GREEN BAY, WI - NOVEMBER 14: Mark Murphy, President of the Green Bay Packers, signs autographs for fans prior to the game against the Minnesota Vikings at Lambeau Field on November 14, 2011 in Green Bay, Wisconsin. (Photo by Scott Boehm/Getty Images)
I've been a Green Bay Packers fan since 1996, when I was six. I pretended to be Brett Favre in my backyard. I jumped up and down on my couch when Antonio Freeman made his ridiculous catch on that Monday night; I was stunned, maybe reverent, when Favre took the field shortly after his father's death to carve up the Raiders on another fateful Monday night. And I've been on the Aaron Rodgers bandwagon since the day he was picked, and couldn't be happier to see the Packers winning with him at the helm.
The Packers are fun to root for because they're my team and really, really good, certainly, but their unique status as a not-for-profit publicly-owned NFL team makes their existence a stark contrast to the ever richer and higher-stakes world of sports entertainment, and the way that some Packers stood with Wisconsin workers against union-busting efforts by Wisconsin governor Scott Walker is a refreshing reminder, whatever your political ideology, that the millionaires playing on Sunday are not hermetically sealed off from the rest of the world on the rest of the days of the week.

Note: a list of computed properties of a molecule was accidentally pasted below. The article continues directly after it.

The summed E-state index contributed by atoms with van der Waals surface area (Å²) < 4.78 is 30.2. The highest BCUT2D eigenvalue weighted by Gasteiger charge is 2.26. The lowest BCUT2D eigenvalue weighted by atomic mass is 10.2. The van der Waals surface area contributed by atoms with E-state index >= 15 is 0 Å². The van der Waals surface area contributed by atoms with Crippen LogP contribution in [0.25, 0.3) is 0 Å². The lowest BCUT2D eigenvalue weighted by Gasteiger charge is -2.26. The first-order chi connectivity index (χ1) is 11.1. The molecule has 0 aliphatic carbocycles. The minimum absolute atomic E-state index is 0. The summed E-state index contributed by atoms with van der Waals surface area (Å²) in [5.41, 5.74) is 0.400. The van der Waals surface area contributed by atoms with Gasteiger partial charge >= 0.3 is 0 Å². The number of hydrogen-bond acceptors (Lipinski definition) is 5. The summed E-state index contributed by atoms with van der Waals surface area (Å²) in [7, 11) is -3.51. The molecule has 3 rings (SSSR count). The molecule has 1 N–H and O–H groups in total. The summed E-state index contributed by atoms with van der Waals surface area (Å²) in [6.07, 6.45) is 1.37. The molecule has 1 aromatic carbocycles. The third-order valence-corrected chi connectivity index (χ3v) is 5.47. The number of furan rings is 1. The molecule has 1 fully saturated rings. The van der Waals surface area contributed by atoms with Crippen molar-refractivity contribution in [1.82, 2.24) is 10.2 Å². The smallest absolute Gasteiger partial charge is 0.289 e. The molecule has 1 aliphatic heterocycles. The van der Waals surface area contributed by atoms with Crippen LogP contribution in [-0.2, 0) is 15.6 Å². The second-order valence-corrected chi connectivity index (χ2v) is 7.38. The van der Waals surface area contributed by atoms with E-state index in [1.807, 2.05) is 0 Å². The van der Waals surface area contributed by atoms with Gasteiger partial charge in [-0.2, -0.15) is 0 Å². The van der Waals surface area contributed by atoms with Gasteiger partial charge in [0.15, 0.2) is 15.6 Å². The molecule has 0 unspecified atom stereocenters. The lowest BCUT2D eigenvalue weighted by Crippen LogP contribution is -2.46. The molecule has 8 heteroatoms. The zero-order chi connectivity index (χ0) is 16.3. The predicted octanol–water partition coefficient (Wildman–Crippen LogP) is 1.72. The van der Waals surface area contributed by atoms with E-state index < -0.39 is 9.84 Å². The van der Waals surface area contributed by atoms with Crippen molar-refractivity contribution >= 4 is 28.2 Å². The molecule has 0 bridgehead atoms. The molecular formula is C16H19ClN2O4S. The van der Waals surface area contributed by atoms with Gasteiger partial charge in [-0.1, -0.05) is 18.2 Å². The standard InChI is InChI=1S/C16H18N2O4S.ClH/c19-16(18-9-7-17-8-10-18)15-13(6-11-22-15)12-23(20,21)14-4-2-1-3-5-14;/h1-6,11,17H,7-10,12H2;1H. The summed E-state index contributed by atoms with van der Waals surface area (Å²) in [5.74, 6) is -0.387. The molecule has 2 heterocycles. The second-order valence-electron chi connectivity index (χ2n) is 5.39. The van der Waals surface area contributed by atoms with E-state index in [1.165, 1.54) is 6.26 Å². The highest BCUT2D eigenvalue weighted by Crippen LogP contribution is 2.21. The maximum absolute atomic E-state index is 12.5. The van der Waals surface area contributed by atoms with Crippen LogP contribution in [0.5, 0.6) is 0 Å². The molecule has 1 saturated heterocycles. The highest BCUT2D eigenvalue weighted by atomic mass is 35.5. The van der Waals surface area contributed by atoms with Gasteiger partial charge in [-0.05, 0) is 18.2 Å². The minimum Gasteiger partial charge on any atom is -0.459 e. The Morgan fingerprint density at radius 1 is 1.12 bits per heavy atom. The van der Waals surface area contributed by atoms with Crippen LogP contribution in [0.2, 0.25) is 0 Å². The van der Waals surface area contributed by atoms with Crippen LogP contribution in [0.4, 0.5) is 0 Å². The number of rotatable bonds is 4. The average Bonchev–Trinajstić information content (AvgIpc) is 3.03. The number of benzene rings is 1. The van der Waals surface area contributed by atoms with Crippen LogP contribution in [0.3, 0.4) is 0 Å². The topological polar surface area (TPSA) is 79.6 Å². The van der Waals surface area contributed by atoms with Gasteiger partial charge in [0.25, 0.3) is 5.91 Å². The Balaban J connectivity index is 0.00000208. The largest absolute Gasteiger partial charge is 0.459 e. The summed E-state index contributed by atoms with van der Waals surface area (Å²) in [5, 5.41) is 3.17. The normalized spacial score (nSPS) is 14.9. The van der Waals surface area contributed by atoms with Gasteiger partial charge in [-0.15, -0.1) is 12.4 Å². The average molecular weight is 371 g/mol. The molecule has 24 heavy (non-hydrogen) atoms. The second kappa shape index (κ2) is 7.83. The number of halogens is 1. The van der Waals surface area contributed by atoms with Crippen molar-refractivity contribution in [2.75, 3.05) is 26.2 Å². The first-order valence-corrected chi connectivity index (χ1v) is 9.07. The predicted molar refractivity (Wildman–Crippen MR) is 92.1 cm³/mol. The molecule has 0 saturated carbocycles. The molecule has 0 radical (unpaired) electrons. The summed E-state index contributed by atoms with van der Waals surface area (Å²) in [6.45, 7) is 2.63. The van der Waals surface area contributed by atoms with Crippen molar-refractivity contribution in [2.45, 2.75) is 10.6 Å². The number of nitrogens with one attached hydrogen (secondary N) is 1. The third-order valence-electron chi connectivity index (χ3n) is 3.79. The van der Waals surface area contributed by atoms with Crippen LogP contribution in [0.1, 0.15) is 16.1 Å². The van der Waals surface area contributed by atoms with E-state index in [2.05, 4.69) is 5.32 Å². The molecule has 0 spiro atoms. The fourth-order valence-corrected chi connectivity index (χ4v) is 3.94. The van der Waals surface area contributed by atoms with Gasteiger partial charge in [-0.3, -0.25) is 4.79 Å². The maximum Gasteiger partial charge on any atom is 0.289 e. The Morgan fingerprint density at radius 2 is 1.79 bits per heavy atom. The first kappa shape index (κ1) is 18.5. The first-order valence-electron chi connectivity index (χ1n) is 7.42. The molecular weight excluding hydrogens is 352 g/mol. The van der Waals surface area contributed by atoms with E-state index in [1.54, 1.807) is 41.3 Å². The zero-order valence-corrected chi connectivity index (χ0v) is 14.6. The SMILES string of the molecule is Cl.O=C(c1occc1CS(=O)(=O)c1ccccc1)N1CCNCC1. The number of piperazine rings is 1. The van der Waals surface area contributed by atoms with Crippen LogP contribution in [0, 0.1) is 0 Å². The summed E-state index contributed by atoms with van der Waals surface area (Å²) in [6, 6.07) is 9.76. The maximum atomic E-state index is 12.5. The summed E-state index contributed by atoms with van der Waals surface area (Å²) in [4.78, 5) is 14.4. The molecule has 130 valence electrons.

Combine that appealing "The People's Team" ethos with a team good enough to remain undefeated into December, and you have a really great opportunity for the Packers to sell something. And, beginning on Tuesday, they've been selling the rarest thing they can, besides season tickets: pieces of the team. The Packers' stock sale is designed to raise money for capital improvements at Lambeau Field, but it's also a chance to sell Packers fans a piece of paper that certifies their commitment to a team they believe in — often beyond what happens between the sidelines — for the low, low price of $250 per share and a $25 processing fee per transaction.